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Shannon Brady

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Why my kitchen table is no place to write

my new desk

my new desk

If I can finish this sentence without popping another Nespresso pod into the machine that will be something. So too if I can leave the dirty pan from last night’s home stir fry well alone. These are my challenges with thinking the granite island in the middle of my kitchen could ever serve as a suitable space with which to write. Expecting something more insightful to emerge than a scribbled post-it shopping list of avocados and Rau’s pasta while sitting here is a stretch.

But my special space is coming. Thank God. I’ve just chosen a lovely desk to adorn the snug room upstairs that’s sat empty since moving here four months ago. Windows flank both walls, my kitty can curl up next to me in the corner rattan chair, and the Chinese rug conjures countless memories of those I’ve known and loved that have walked across it. Here, I will be able to fully express myself. Uninterrupted.

Self-expression, to me, is living – in full presence – connected to the little flame deep down in my heart that so many of life’s daily requirements and “should do” rules conspire to blow out at any given moment. It comes in so many forms. For me, it’s blogging, practicing and teaching yoga, pairing an emerald green heirloom pin from my late grandmother with a vintage sweater, stumbling through homemade granola and Thai curry recipes. Your have your ways to express too.

But we need space to do that. Space from people, distractions, and perhaps even environmental triggers that can conjure up self-squashing doubts that keep our creativity harnessed and unexpressed. I endured a period of years without appreciating the importance of space, allowing others, coupled with my own marginalized sense of worth, to lock me in a state of numbness as I moved through my day.

Now Shannon. That’s just not copacetic…”

My late father used to say this mid-head shake any time he visited a restaurant, church, or public space lacking any sense of aesthetic. As a prolific interior designer and revered artist, he ingrained in me early on the difference between craftsmanship and garishness, thoughtfulness and neglect. In spaces and personalities. “You’ll never think clearly in a room painted this ghastly shade of purple,” he warned before helping me opt instead for a soft rose hue in a former beach house I once lived in.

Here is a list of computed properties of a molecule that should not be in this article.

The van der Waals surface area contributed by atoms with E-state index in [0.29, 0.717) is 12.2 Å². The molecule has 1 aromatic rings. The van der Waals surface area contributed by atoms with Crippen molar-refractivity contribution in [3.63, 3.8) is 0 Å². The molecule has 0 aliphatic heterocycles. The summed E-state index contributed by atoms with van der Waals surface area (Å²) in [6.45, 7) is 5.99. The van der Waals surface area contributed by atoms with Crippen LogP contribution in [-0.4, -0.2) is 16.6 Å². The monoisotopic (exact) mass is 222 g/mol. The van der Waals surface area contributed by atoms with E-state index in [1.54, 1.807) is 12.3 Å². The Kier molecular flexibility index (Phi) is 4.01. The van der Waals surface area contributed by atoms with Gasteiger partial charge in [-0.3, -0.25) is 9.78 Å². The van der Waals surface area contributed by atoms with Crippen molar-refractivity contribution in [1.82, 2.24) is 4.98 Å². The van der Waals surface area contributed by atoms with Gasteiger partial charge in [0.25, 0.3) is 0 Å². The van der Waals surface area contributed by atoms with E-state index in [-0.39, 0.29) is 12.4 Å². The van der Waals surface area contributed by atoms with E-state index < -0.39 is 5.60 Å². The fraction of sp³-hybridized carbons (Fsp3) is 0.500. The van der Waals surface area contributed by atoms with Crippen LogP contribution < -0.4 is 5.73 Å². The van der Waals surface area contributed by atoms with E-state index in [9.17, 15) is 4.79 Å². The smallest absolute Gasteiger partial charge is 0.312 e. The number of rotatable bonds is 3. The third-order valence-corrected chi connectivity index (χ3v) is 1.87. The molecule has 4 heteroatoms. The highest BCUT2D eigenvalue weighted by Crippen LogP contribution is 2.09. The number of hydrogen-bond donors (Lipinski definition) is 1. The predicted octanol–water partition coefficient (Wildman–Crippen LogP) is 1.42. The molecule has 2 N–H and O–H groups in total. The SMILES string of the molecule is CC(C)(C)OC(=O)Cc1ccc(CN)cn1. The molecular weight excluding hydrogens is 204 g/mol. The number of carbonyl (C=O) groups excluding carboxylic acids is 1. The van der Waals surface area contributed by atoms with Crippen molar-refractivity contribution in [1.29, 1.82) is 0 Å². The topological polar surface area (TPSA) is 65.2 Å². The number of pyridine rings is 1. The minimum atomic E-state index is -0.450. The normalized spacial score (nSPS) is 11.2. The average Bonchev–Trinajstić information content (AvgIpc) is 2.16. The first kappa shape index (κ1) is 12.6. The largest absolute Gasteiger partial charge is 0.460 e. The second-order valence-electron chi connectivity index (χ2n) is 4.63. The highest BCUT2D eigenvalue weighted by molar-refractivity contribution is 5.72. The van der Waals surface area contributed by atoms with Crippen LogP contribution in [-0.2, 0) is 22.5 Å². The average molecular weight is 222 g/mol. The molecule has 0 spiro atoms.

He nodded his head in knowing when I cried in desperation over not being able to absorb the fire hydrant of suggestions from various well-meaning but at times overbearing family and friends as I was going through a divorce at age 40. “Go outside, away from what you see everyday, by yourself, and walk. Slowly. Notice everything around you,” he offered.

I’m happy to say I’ve done that repeatedly since our talk. Five moves in five years, I can describe in detail the particulars of a bench on the towpath in Princeton facing the Delaware & Raritan Canal. The family of deer who’d greet me before dawn as I walked, flashlight in hand, through a wooded area of a development community in Pennsylvania. And now the Somerville Community Path, where I grin at the continuous parade of retrievers, pit bulls, poodles and their cousins on my way to the yoga studio.

Close your eyes here and look inside…”

In my home studio downstairs, the only one watching me is a beautifully carved Indonesian Buddha calmly blessing my practice from the corner of the room. Even so, I can get self-conscious trying on new variations of a pose, especially if it involves the hips. I’m reminded by a fabulous mentor and teacher that sometimes we have to close our eyes, and get out of our own way to re-ignite our inner creative fire.

With these thoughts in mind, I’ll close here. And succumb to the Nespresso machine already…


2 comments on “Why my kitchen table is no place to write

  1. Elizabeth Choy Moorman says:

    Your dad’s comment about walking is simple, concrete, and lovely advice. How wonderful to re-hear it–need that often

  2. Indeed Elizabeth. Love you!

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